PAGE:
One of the most over-used phrases to start a travel article is that a place is “a tale of two cities”, with some explanation of why first impressions can be misleading or some similar story. I’ve been to Croydon a few times, but usually staying the night before a flight from Gatwick Airport, I’ve rarely investigated anything else about the town. So, with a two-night stay, long since delayed due to the current health situation, I thought I’d spend the time in the town itself to understand it better.
I was already pre-annoyed at Croydon Borough Council at their total indifference about the history of Croydon. It’s true to say that the council serves a wider area than just Croydon itself, but I noted they were encouraging people to “explore Croydon and learn about your local area with illustrated walks”. The council has condescended, which frankly is my overall view of their operations, to provide two marvellous history walks, never of which related to the town of Croydon itself. This isn’t a resources issue, the council has thousands of staff and heritage trails are an easy win as they’re cheap and engage the community. They’re easy to produce and it’s rare to find even smaller towns without something along these lines, let alone somewhere of Croydon’s size.
It could be argued that history isn’t an essential element to the future of a town. But, not by me. In the 1990s, there was a discovery by the town’s museum that the local population didn’t have a positive view of the word “Croydon” or the word “museum”. So, to convince the locals, they named their new museum “Lifetimes”, as if calling it after a daytime TV show was the panacea to their problems. The whole point of a museum is to tell stories in an engaging manner, preferably relating to the subject the museum is designed to promote. Missing out the word Croydon is a problem if telling stories about Croydon.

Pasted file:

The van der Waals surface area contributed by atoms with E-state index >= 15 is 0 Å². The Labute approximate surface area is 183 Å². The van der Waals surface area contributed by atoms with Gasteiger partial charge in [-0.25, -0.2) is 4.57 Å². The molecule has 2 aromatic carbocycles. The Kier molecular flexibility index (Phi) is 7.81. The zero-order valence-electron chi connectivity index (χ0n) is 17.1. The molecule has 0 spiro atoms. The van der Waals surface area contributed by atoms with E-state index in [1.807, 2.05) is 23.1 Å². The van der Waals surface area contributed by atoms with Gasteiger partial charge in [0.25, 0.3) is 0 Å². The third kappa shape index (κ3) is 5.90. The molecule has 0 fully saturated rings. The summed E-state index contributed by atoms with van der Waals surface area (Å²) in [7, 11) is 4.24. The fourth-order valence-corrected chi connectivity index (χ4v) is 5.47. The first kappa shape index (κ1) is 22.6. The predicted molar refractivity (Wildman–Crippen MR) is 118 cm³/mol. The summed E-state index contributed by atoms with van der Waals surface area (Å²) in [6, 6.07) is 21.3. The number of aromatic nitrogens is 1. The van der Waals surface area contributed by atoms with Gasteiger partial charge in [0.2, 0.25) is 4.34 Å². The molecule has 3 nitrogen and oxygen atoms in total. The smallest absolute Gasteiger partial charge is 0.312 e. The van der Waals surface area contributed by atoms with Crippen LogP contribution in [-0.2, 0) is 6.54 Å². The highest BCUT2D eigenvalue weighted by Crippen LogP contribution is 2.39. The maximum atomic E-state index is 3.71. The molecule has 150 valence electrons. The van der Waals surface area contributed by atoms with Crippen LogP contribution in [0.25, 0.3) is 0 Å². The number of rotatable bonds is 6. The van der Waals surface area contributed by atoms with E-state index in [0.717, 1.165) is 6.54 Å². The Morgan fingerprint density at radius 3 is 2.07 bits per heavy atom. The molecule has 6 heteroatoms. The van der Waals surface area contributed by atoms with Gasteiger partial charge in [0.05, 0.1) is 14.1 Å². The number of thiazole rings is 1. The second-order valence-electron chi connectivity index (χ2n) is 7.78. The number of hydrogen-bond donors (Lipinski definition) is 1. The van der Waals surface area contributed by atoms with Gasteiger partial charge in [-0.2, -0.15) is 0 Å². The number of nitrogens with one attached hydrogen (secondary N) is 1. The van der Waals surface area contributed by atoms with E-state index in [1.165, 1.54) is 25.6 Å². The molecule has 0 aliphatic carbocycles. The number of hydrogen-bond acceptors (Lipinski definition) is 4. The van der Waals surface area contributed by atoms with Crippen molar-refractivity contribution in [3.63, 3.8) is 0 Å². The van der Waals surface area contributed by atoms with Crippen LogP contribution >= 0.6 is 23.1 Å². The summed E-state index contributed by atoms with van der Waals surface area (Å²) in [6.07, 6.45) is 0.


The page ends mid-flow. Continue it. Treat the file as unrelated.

Anyway, the ridiculousness of the situation was reversed after the failure of the policy (or what they’d likely call an interesting experiment), the town’s history is served by what is now the Museum of Croydon. It is free, which is excellent, although it’s currently shut due to health limitations. I was moderately disappointed that circumstances didn’t allow me to find out more about the history by visiting.
As an aside, the first three people who I told I was in Croydon all responded asking if that was the place with the riots. I’ve never much associated the 2011 riots with Croydon, partly because when I lived in London in 2012, it seemed to be Tottenham and Woolwich that were most spoken about. But, there are still holes in Croydon where buildings were damaged or destroyed, there’s still an tangible feeling of problems when walking down some streets. The built environment here is muddled, primarily saved by parks which were installed by the Victorians.